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Renormalized basal metabolic rate describes the human aging process and longevity

aging biomarkers

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#1 Engadin

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Posted 19 June 2019 - 10:07 AM

Published at Biology of Aging News



F U L L    T E X T :   Willey Online Library






The question of why we age and finally die has been a central subject in the life, medical, and health sciences. Many aging theories have proposed biomarkers that are related to aging. However, they do not have sufficient power to predict the aging process and longevity. We here propose a new biomarker of human aging based on the mass‐specific basal metabolic rate (msBMR). It is well known by the Harris–Benedict equation that the msBMR declines with age but varies among individual persons. We tried to renormalize the msBMR by primarily incorporating the body mass index into this equation. The renormalized msBMR (RmsBMR) which was derived in one cohort of American men (n = 25,425) was identified as one of the best biomarkers of aging, because it could well reproduce the observed respective American, Italian, and Japanese data on the mortality rate and survival curve. A recently observed plateau of the mortality rate in centenarians corresponded to the lowest value (threshold) of the RmsBMR, which stands for the final stage of human life. A universal decline of the RmsBMR with age was associated with the mitochondrial number decay, which was caused by a slight fluctuation of the dynamic fusion/fission system. This decay form was observed by the measurement in mice. Finally, the present approach explained the reason why the BMR in mammals is regulated by the empirical algometric scaling law.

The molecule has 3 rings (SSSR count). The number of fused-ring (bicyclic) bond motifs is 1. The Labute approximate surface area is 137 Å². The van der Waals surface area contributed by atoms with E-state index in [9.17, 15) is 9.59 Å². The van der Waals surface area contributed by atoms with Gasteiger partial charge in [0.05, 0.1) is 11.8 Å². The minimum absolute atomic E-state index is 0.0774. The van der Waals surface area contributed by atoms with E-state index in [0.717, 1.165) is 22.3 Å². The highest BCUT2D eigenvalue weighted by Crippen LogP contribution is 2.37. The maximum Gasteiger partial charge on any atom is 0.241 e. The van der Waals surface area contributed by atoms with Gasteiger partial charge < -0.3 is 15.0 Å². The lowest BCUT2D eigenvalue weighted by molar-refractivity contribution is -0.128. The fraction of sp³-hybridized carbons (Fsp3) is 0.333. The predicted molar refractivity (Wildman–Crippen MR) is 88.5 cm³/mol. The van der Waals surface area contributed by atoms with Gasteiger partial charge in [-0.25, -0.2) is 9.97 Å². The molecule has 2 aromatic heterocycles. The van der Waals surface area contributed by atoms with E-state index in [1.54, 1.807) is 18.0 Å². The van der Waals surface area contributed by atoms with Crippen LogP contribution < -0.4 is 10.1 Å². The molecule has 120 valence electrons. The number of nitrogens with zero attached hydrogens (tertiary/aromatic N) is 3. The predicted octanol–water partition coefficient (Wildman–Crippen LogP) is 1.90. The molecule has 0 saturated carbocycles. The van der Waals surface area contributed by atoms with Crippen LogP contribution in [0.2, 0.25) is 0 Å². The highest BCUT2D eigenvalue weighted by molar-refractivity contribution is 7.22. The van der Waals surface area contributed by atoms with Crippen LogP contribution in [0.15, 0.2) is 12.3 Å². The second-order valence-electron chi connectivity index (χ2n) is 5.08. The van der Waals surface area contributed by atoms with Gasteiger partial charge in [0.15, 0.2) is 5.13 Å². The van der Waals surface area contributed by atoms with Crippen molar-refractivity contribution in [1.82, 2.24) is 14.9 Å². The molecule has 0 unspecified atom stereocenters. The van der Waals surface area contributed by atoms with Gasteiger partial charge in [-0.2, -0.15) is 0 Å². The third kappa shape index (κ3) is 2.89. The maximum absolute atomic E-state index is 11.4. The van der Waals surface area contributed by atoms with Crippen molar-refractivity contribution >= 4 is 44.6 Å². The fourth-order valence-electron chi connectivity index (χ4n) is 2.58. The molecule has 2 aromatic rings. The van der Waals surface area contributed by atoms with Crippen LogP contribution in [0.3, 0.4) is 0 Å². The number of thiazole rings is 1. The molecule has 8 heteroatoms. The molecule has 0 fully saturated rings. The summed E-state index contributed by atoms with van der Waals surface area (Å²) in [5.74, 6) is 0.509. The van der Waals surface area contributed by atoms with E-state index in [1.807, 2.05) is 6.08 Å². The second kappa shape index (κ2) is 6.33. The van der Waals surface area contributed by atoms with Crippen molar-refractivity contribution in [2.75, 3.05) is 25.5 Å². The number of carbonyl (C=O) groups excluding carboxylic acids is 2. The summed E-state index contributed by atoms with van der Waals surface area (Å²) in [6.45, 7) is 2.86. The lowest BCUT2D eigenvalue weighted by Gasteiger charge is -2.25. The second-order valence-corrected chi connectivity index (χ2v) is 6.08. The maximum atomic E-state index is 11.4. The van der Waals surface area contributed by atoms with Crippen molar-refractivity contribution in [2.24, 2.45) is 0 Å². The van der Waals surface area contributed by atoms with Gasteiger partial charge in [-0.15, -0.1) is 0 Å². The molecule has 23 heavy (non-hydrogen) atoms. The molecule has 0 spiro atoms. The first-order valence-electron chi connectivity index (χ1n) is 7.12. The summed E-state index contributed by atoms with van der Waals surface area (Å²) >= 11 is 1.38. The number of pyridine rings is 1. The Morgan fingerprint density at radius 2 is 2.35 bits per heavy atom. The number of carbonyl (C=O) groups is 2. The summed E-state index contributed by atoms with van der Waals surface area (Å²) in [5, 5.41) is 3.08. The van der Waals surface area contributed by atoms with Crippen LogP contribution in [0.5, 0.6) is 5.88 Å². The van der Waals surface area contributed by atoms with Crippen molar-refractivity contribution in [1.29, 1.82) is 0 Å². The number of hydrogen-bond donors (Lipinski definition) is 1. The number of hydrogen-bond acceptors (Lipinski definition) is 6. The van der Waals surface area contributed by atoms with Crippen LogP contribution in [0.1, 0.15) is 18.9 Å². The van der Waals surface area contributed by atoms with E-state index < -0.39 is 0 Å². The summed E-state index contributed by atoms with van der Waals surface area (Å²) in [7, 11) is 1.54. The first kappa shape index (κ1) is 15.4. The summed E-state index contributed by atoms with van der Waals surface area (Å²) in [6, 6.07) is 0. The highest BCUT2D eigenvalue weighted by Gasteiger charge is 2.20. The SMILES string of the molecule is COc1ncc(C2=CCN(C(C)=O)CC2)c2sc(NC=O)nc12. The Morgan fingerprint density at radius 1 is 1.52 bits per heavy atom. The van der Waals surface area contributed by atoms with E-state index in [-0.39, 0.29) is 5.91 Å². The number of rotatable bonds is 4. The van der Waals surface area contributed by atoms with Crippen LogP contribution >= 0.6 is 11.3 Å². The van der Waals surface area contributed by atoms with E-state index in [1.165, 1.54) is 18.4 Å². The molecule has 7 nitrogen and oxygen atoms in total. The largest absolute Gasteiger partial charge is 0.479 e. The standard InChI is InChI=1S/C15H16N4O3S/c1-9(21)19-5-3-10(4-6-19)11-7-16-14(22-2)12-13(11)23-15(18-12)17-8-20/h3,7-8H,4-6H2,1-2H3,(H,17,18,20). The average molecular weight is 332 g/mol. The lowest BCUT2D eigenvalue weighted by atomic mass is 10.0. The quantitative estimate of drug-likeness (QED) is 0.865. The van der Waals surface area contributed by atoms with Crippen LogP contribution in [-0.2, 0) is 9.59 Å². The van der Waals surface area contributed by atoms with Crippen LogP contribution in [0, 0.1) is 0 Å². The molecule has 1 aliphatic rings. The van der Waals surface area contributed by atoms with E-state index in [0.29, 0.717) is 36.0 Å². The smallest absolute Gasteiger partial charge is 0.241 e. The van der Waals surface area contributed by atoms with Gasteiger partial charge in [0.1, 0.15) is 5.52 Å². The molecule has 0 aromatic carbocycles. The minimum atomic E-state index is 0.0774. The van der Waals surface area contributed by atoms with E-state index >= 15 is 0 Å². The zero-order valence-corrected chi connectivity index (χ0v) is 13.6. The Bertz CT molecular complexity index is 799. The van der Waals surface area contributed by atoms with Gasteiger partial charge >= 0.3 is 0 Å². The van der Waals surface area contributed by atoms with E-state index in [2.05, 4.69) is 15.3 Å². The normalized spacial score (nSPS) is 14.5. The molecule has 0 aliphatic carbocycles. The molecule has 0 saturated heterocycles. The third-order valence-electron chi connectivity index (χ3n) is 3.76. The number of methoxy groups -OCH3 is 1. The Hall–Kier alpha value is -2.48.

Recent aging theories have proposed various causative biomarkers such as reactive oxygen species (Harman, 1956), calorie restriction (Faulks, Turner, Else, & Hulbert, 2006), telomere length (Aubert & Lansdorp, 2008), insulin signaling (Junnila, List, Berryman, Murrey, & Kopchick, 2013), mitochondrial (mt) DNA mutations (Linnane, Marzuki, Ozawa, & Tanaka, 1989; Trifunovic et al., 2004), fatty acid composition of membranes (Hulbert, Pamplona, Buffenstein, & Buttemer, 2007), and methylation (Hannum et al., 2013). To date, the validity of these biomarkers has been examined mainly by investigating their age dependency. However, they are not satisfactory for an accurate description of the aging process, and they seem to interact with each other in a complex way (Bratic & Larsson, 2013; Ernst, Haes, Cardoen, & Schoofs, 2014; Payne & Chinnery, 2015; Perez et al., 2009). Thus, it is essential to explain how these biomarkers can show that the survival curve and mortality rate are directly related to longevity. Indeed, the probability of survival drops markedly in individuals over the age of 80, and the mortality rate increases exponentially up to the age of 100 (Barbieri et al., 2015). In particular, a recent study reported that the mortality rate forms a plateau in centenarians and suggested that humans have the potential to live beyond the age of 120 (Barbi, Lagona, Marsili, Vaupel, & Wachter, 2018). However, this interesting result has to be confirmed by a robust theoretical analysis.